This week, we go back to Remembrance Day in 1921 when the School’s machine gun was unveiled. The College Barker (June 1922, pp. 1-3) reported on the events of the day.
“At 11am on Armistice Day, 1921, the School bell sounded one warning note, and at the signal all activities in and around the College ceased for two minutes. During this period we, as a School, united with those who throughout our vast Empire paid their silent tribute to the heroes of the Great War.
“At 3pm, an impressive ceremony took place in the front lawn, the whole School and Staff attending, also a goodly number of parents and friends…
“In a brief but impressive speech, Mr Carter paid an eloquent tribute to all those who by their self-sacrificing had retained for us that freedom which had for so long been the proud heritage of every Britisher. He pointed out that to Barker this day, and this ceremony marked a proud day in our School record, for it witnessed the unveiling of a war trophy, which had been presented to us by the Government in recognition of the fine record the Old Boys of Barker held for war service. Continuing, Mr Carter pointed out that this gun stood for two things. Firstly, it was for all time a reminder of a noble response to the call of duty with our fellow Australians, by their amazing deeds of valour, proved that they were fit to be placed on a level with the world’s greatest soldiers. Secondly, it stood as an emblem of sacrifice, and all who passed by and saw it would be constantly reminded of the grand spirit of self-sacrifice which had characterised the members of the AIF.
“The list of Barker’s own heroic dead was read, all standing to attention.
“In introducing Captain Minter [MC, Servian White Eagle], Mr Carter said he was proud that he was able to call on an Old Boy to unveil the gun, and especially one who held such a distinguished record as Capt. Minter did…Capt. Minter held the record for the longest non-stop desert flight, and , with others, had been responsible for the destruction of a large German aerodrome; and having received damage to his machine in a fight with German machines, had been forced to descend into the sea, where he was picked up by British vessels.
“Captain Minter was enthusiastically received. In a brief speech… he would refer to some points concerning the war which we should ever remember. He continued by referring to the times of crisis, when those who knew the real extent of the danger were apprehensive, but said that even then every true Britisher knew that Might, as represented by cruel bestial fury could not possibly overcome Right. Capt. Minter then appealed to all the boys to remember that their Old Boys had ‘made good’ wherever they had been placed, and said it was the duty of every boy listening to him to use every effort to prove worthy followers of those whose name appeared on our Roll of Honour, and at all times be ready to answer the call ‘for God, King and Country.’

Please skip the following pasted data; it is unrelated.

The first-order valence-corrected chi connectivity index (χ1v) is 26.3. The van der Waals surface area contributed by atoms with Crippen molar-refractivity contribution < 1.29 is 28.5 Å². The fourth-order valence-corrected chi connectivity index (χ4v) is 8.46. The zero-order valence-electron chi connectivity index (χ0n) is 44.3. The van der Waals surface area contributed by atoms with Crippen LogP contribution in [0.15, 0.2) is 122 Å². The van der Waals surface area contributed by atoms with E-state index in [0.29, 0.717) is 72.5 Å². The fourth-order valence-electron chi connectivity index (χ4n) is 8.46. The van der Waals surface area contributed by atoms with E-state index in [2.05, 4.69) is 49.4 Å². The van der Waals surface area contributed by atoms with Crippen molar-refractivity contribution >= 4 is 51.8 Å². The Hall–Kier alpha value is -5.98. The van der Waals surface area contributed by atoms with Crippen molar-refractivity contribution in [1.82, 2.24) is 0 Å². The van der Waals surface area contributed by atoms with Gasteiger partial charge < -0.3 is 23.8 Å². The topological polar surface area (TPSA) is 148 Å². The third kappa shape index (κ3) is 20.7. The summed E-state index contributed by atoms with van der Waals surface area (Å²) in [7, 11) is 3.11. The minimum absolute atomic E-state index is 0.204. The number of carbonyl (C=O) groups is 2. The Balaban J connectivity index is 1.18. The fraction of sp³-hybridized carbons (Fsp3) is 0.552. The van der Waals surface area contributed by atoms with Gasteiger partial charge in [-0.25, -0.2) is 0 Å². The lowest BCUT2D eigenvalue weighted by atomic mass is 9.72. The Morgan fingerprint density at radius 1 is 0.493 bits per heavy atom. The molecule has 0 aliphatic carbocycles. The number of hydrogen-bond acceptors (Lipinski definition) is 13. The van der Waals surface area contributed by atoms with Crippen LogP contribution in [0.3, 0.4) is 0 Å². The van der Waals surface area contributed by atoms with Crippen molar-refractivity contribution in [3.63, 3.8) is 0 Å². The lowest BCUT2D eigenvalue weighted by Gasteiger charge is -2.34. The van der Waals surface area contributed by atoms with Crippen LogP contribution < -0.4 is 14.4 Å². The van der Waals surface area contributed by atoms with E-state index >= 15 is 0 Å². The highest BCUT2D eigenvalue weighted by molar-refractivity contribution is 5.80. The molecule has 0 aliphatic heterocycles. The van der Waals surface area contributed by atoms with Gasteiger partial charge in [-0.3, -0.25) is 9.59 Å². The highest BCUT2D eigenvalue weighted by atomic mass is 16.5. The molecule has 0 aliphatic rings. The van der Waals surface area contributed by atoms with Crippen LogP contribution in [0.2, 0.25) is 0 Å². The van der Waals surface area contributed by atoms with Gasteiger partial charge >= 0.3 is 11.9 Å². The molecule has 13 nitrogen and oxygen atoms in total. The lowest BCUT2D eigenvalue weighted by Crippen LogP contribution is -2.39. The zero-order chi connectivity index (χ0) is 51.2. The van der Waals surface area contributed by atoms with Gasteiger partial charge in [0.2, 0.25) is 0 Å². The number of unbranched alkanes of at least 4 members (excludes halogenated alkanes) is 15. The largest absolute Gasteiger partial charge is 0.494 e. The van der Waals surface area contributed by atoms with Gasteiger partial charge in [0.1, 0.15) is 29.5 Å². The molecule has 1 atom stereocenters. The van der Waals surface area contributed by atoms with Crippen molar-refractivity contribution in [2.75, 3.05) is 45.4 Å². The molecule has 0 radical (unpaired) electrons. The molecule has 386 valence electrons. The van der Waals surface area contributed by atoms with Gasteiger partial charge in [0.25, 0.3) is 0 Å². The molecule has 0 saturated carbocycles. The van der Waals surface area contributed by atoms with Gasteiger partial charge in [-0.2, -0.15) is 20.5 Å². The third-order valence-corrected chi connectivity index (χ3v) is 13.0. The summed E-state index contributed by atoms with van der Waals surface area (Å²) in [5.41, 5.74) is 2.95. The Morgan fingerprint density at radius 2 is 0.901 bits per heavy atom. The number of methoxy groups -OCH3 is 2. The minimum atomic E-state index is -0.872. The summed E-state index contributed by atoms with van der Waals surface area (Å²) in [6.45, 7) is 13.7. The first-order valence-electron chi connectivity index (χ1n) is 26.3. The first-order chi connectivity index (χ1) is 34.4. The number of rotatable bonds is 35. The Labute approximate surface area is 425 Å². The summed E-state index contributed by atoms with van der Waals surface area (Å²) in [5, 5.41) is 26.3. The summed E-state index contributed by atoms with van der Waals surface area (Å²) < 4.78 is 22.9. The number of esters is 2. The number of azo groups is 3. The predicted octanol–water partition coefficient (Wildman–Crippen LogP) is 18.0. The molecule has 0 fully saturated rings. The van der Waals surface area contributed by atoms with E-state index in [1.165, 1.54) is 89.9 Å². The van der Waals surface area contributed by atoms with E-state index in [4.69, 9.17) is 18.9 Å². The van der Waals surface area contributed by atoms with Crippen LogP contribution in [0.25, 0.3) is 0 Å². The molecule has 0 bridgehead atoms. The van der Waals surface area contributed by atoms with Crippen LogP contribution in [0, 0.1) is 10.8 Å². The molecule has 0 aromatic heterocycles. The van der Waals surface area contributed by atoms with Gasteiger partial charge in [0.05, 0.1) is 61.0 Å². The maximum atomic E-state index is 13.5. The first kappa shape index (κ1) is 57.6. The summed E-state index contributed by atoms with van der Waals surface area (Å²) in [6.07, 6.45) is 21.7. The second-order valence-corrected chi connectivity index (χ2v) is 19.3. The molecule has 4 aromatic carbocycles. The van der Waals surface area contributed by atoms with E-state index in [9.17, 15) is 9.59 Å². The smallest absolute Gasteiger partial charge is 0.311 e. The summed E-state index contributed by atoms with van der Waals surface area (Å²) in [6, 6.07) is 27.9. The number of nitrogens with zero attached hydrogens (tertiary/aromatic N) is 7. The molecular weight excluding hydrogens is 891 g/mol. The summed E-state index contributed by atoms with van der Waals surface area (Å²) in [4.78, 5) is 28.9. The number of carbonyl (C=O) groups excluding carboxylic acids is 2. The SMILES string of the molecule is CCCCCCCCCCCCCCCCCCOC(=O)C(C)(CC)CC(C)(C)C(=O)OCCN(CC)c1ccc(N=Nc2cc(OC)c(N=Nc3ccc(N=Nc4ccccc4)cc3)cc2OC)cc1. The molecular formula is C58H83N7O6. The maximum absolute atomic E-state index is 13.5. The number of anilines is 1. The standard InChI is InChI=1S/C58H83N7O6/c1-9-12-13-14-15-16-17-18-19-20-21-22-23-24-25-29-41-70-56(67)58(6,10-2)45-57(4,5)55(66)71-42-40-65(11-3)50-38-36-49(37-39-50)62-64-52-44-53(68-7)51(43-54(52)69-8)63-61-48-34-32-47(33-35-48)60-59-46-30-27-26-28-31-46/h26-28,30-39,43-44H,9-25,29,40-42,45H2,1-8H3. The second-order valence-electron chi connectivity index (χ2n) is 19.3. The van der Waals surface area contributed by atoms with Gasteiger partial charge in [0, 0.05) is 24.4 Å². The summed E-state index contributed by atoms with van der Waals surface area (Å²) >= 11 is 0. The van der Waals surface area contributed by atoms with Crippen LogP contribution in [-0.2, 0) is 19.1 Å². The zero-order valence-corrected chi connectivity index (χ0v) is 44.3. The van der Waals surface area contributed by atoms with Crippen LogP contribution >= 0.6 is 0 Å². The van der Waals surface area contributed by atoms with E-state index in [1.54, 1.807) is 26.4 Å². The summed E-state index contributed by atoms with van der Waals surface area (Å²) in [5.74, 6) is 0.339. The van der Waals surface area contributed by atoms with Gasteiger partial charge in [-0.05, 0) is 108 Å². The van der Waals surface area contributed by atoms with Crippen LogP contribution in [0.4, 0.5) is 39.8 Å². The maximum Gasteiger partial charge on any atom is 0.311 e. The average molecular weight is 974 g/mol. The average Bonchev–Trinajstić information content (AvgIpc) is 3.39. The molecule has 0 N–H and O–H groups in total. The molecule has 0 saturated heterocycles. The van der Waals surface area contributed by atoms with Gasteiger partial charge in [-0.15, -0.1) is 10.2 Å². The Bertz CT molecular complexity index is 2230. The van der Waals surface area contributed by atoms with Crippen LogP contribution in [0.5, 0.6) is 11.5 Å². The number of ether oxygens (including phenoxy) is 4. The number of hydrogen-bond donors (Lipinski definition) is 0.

“Captain Minter then unveiled the gun, which is a German heavy machine gun and was captured in the last few weeks of the war.
“It is mounted on a small concrete platform, and bears a brass plate stating it was captured by the 9th Field Coy. Aust. Engineers.
“The singing of the National Anthem and cheers for the King closed the proceedings.”
What happened to Barker’s machine gun remains a mystery. For many years, it stood in its original position on the lawn adjacent to the Dining Hall, Stokesleigh and Carter House. By the late 1930s, the machine gun had moved to the edge of what is now the Middle School Quadrangle. Old boys of the 1940s remember the machine gun in this location, albeit in a dilapidated state. After this time however, the gun’s whereabouts is not known. It is thought that the gun was disposed of in the early 1950s when it got too derelict.
Caption: The Barker machine gun serving as a war memorial on the lawn adjacent to Carter House, Stokesleigh and the Dining Hall, 1928.